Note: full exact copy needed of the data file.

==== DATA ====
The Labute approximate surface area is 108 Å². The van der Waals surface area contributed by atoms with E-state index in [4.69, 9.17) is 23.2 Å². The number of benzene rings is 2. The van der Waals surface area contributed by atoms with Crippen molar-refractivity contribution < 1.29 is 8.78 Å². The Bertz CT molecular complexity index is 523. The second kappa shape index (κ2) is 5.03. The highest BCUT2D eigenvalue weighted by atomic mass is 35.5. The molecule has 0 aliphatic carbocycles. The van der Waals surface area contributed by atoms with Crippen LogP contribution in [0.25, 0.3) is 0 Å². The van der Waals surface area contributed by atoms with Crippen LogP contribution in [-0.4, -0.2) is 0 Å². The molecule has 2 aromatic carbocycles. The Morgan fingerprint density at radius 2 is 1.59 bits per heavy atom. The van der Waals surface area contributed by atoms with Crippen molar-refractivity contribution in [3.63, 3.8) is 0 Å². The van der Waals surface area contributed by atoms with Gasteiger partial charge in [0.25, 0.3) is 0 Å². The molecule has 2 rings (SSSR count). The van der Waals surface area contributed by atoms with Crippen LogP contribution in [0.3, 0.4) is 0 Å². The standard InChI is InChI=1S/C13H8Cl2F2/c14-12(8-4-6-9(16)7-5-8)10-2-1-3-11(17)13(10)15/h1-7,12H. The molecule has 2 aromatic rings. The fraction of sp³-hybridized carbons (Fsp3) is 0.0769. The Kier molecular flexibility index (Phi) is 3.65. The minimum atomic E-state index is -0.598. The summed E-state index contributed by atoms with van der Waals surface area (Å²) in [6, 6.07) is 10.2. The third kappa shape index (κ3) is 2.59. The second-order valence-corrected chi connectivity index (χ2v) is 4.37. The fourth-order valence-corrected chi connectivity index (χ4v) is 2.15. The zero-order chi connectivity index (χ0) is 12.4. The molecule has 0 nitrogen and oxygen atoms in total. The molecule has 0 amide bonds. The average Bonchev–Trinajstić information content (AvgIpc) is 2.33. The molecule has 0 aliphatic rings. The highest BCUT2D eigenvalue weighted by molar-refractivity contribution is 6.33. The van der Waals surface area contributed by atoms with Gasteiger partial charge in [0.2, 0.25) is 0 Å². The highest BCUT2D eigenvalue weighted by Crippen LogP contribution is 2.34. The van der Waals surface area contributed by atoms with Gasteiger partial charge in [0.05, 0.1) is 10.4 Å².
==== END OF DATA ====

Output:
The Labute approximate surface area is 108 Å². The van der Waals surface area contributed by atoms with E-state index in [4.69, 9.17) is 23.2 Å². The number of benzene rings is 2. The van der Waals surface area contributed by atoms with Crippen molar-refractivity contribution < 1.29 is 8.78 Å². The Bertz CT molecular complexity index is 523. The second kappa shape index (κ2) is 5.03. The highest BCUT2D eigenvalue weighted by atomic mass is 35.5. The molecule has 0 aliphatic carbocycles. The van der Waals surface area contributed by atoms with Crippen LogP contribution in [0.25, 0.3) is 0 Å². The van der Waals surface area contributed by atoms with Crippen LogP contribution in [-0.4, -0.2) is 0 Å². The molecule has 2 aromatic carbocycles. The Morgan fingerprint density at radius 2 is 1.59 bits per heavy atom. The van der Waals surface area contributed by atoms with Crippen molar-refractivity contribution in [3.63, 3.8) is 0 Å². The van der Waals surface area contributed by atoms with Gasteiger partial charge in [0.25, 0.3) is 0 Å². The molecule has 2 rings (SSSR count). The van der Waals surface area contributed by atoms with Crippen LogP contribution in [0.3, 0.4) is 0 Å². The standard InChI is InChI=1S/C13H8Cl2F2/c14-12(8-4-6-9(16)7-5-8)10-2-1-3-11(17)13(10)15/h1-7,12H. The molecule has 2 aromatic rings. The fraction of sp³-hybridized carbons (Fsp3) is 0.0769. The Kier molecular flexibility index (Phi) is 3.65. The minimum atomic E-state index is -0.598. The summed E-state index contributed by atoms with van der Waals surface area (Å²) in [6, 6.07) is 10.2. The third kappa shape index (κ3) is 2.59. The second-order valence-corrected chi connectivity index (χ2v) is 4.37. The fourth-order valence-corrected chi connectivity index (χ4v) is 2.15. The zero-order chi connectivity index (χ0) is 12.4. The molecule has 0 nitrogen and oxygen atoms in total. The molecule has 0 amide bonds. The average Bonchev–Trinajstić information content (AvgIpc) is 2.33. The molecule has 0 aliphatic rings. The highest BCUT2D eigenvalue weighted by molar-refractivity contribution is 6.33. The van der Waals surface area contributed by atoms with Gasteiger partial charge in [0.2, 0.25) is 0 Å². The highest BCUT2D eigenvalue weighted by Crippen LogP contribution is 2.34. The van der Waals surface area contributed by atoms with Gasteiger partial charge in [0.05, 0.1) is 10.4 Å².